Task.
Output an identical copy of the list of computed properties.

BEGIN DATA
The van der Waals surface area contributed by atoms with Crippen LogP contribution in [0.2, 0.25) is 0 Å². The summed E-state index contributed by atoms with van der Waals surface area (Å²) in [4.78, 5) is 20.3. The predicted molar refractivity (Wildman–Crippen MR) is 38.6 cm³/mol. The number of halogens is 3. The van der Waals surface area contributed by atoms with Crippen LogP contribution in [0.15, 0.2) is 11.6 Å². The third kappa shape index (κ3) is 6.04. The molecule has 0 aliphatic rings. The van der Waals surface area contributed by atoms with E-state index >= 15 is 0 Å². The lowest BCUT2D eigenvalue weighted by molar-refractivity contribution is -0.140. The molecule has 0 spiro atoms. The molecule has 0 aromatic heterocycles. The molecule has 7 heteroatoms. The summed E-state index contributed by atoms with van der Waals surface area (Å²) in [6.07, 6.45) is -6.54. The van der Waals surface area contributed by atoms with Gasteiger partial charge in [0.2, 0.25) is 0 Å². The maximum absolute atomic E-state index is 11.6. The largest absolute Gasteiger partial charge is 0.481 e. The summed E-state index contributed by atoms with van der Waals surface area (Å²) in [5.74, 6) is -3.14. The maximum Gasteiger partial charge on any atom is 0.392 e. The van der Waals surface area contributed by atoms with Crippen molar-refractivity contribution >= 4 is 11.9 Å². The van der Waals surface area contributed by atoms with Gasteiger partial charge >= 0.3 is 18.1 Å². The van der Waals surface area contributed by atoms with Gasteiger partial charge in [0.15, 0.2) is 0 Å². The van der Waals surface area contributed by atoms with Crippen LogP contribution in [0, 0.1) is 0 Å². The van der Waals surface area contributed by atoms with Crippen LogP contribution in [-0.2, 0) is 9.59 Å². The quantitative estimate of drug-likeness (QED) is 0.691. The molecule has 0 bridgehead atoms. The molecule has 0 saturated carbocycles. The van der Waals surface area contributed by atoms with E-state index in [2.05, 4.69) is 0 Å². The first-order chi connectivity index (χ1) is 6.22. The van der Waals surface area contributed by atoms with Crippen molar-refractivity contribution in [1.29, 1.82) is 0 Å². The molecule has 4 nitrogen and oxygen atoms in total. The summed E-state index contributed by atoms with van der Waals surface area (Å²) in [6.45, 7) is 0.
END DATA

The van der Waals surface area contributed by atoms with Crippen LogP contribution in [0.2, 0.25) is 0 Å². The summed E-state index contributed by atoms with van der Waals surface area (Å²) in [4.78, 5) is 20.3. The predicted molar refractivity (Wildman–Crippen MR) is 38.6 cm³/mol. The number of halogens is 3. The van der Waals surface area contributed by atoms with Crippen LogP contribution in [0.15, 0.2) is 11.6 Å². The third kappa shape index (κ3) is 6.04. The molecule has 0 aliphatic rings. The van der Waals surface area contributed by atoms with E-state index >= 15 is 0 Å². The lowest BCUT2D eigenvalue weighted by molar-refractivity contribution is -0.140. The molecule has 0 spiro atoms. The molecule has 0 aromatic heterocycles. The molecule has 7 heteroatoms. The summed E-state index contributed by atoms with van der Waals surface area (Å²) in [6.07, 6.45) is -6.54. The van der Waals surface area contributed by atoms with Gasteiger partial charge in [0.2, 0.25) is 0 Å². The maximum absolute atomic E-state index is 11.6. The largest absolute Gasteiger partial charge is 0.481 e. The summed E-state index contributed by atoms with van der Waals surface area (Å²) in [5.74, 6) is -3.14. The maximum Gasteiger partial charge on any atom is 0.392 e. The van der Waals surface area contributed by atoms with Crippen molar-refractivity contribution >= 4 is 11.9 Å². The van der Waals surface area contributed by atoms with Gasteiger partial charge >= 0.3 is 18.1 Å². The van der Waals surface area contributed by atoms with Gasteiger partial charge in [0.15, 0.2) is 0 Å². The van der Waals surface area contributed by atoms with Crippen LogP contribution in [0, 0.1) is 0 Å². The van der Waals surface area contributed by atoms with Crippen LogP contribution in [-0.2, 0) is 9.59 Å². The quantitative estimate of drug-likeness (QED) is 0.691. The molecule has 0 bridgehead atoms. The molecule has 0 saturated carbocycles. The van der Waals surface area contributed by atoms with E-state index in [2.05, 4.69) is 0 Å². The first-order chi connectivity index (χ1) is 6.22. The van der Waals surface area contributed by atoms with Crippen molar-refractivity contribution in [1.29, 1.82) is 0 Å². The molecule has 4 nitrogen and oxygen atoms in total. The summed E-state index contributed by atoms with van der Waals surface area (Å²) in [6.45, 7) is 0.